But Secretary Tillerson has also stressed – we need to acknowledge and counter Iran’s de-stabilizing influence.  Iran is developing a ballistic missile capability.  Iran supports terrorist groups with weapons and other material assistance. Iran is a global challenge facing all of us.

I also want to talk about Russia.

Our new Ambassador to Russia said in his hearing before the Senate a couple of weeks ago that “our relationship with Russia is among the most consequential and complex foreign-policy challenges we face.  But because the United States and Russia are both nuclear superpowers and permanent members of the UN Security Council, we have to deal with each other for the sake of global stability and security.”

As Ambassador Huntsman has said “Our view remains that Russia continues to violate the sovereignty and territorial integrity of its neighbors….  And that the Russian government interfered in the U.S. election last year, and that Moscow continues to meddle in the democratic processes of our friends….  We also believe that Russia is disregarding its arms-control obligations and commitments.”

“We cannot simply ignore all this.”

We do share some common goals with Russia.  Defeating ISIS is first and foremost and finding a political solution to the situation in Syria is another.

We’ve also said very clearly that our position on sanctions requires Russia to reverse its actions, particularly in Crimea.

We do seek a constructive relationship with Russia based on mutual cooperation and common interests.  Ten years ago I served in Russia as a diplomat and I know we worked together on many economic programs.  We seek to balance these goals with a clear-eyed vision of Russia and we do hope we can move beyond this very low point of trust between our two countries.

Now turning to Turkey….

Obviously the European Union and the United States have a very challenging relationship with Turkey these days, especially after the failed coup attempt last year—which we condemned.

But, both President Trump and President Erdogan met in September and reaffirmed our strategic relationship and have discussed how to defeat and confront terrorism and some of the causes of regional instability. We firmly believe that Turkey needs to stay anchored in the transatlantic community.

Now, turning to the Cyprus issue, I must say many of us, many Cypriots, many in the U.S. and international community –including myself – were very disappointed in the outcome of the talks this summer.

This is a time for reflection as the UN Secretary General said.

But we believe that so much progress was made during the 2.5 years and that this progress should not be lost.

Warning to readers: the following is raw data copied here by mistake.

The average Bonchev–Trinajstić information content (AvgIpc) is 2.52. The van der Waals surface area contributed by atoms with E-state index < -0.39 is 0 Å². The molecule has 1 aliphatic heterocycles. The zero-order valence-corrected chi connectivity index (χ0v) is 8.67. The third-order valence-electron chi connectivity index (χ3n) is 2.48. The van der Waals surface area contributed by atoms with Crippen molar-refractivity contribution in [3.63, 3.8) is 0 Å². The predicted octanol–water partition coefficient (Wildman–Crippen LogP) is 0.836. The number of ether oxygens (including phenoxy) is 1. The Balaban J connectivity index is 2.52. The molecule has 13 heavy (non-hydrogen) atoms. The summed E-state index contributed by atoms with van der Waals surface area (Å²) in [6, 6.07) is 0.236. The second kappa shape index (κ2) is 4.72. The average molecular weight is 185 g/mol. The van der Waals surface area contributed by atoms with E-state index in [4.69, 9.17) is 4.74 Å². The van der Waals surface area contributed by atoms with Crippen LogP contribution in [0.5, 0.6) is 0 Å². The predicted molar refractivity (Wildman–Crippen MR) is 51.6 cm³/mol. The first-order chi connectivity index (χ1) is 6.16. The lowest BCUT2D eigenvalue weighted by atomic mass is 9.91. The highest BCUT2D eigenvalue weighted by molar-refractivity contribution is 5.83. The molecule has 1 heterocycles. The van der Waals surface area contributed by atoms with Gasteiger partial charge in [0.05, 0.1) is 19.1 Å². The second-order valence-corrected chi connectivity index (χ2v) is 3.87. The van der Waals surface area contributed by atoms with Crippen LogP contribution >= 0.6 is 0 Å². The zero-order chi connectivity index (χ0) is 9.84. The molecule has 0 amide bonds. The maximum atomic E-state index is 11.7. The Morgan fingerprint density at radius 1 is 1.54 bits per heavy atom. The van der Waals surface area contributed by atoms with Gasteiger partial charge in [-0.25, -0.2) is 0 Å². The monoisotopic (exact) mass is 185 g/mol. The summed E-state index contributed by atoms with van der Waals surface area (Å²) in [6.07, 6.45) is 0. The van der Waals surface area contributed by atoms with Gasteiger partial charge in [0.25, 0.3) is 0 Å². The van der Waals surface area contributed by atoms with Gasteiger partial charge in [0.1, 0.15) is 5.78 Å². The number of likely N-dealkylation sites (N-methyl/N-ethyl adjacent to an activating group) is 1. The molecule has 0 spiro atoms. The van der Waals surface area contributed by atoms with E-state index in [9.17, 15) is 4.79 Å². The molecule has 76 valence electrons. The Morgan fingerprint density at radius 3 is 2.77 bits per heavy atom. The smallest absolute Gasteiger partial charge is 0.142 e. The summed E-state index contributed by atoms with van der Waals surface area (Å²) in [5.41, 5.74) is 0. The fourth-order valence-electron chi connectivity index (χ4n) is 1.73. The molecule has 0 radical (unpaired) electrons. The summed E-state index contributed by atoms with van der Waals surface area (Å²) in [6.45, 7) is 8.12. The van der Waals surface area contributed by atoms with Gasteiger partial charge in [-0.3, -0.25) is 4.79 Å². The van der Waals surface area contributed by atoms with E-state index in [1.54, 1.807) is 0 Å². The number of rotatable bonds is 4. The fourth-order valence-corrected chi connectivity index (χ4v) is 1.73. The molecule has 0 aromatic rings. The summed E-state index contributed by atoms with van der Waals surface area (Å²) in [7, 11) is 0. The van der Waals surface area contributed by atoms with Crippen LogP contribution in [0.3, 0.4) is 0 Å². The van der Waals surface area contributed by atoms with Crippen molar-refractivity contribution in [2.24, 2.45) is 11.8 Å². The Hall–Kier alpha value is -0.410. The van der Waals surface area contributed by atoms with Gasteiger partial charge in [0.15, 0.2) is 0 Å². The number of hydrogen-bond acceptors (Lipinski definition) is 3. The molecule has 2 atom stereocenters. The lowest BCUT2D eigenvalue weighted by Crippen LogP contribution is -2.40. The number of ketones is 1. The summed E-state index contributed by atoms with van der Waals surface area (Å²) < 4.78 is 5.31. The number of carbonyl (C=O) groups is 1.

We also believe that the only finger pointing that should take place is the finger that is pointing to the future, to the best path forward – which is a bi-zonal, bi-communal federation.  We stand ready to support the talks should they resume again.

Lastly, I want to touch briefly on energy, because we are facing a new world in energy.  I know we will talk about it during a different panel.  Let me talk about the role the U.S is playing now.

In February 2016, we exported our first LNG shipment.  And since then, we have shipped over 175 shipments to more than 20 countries, including some in Europe.  We believe that increased supplies of LNG—whether from the United States, Australia, or other countries–Increase global stability, increase global energy security and make any one region less dependent on limited sources of gas.

We are hopeful that there will be some sizable discoveries of gas here in the Eastern Mediterranean, and we believe those discoveries can help increase political stability and can be an incentive for greater partnerships.   We are very supportive of Cyprus-Israel-Greece and the Cyprus – Greece – Egypt relationships that are growing and we encourage those as an anchor for political stability.

But there is also some risk with the natural gas and I think we have to be cognizant that it can be an incentive for political stability as well as an incentive for political instability.  We need to maximize potential for political stability.

Lastly, I want to give my views as a person who has been a diplomat for 28 years and has worked on U.S. and European relations for most of that time.

There has always been a chorus of people who believe that the U.S. European relationship is at its end; that we cannot survive the next crisis in our relationship.  And I think, as in many things, we realize that whenever there is a crisis we always emerge stronger.  We also feel very cognizant that internally in our own countries, there are forces that are trying to pull us apart internally and pull us apart from our friends.  So we need to concentrate on how to strengthen our own democracies but also to recognize all that we have achieved together and all that we will achieve together.

It is very important that the U.S.-European transatlantic relationship remains a pillar for global stability, a force for progress and a force for the good of the future.

Thank you.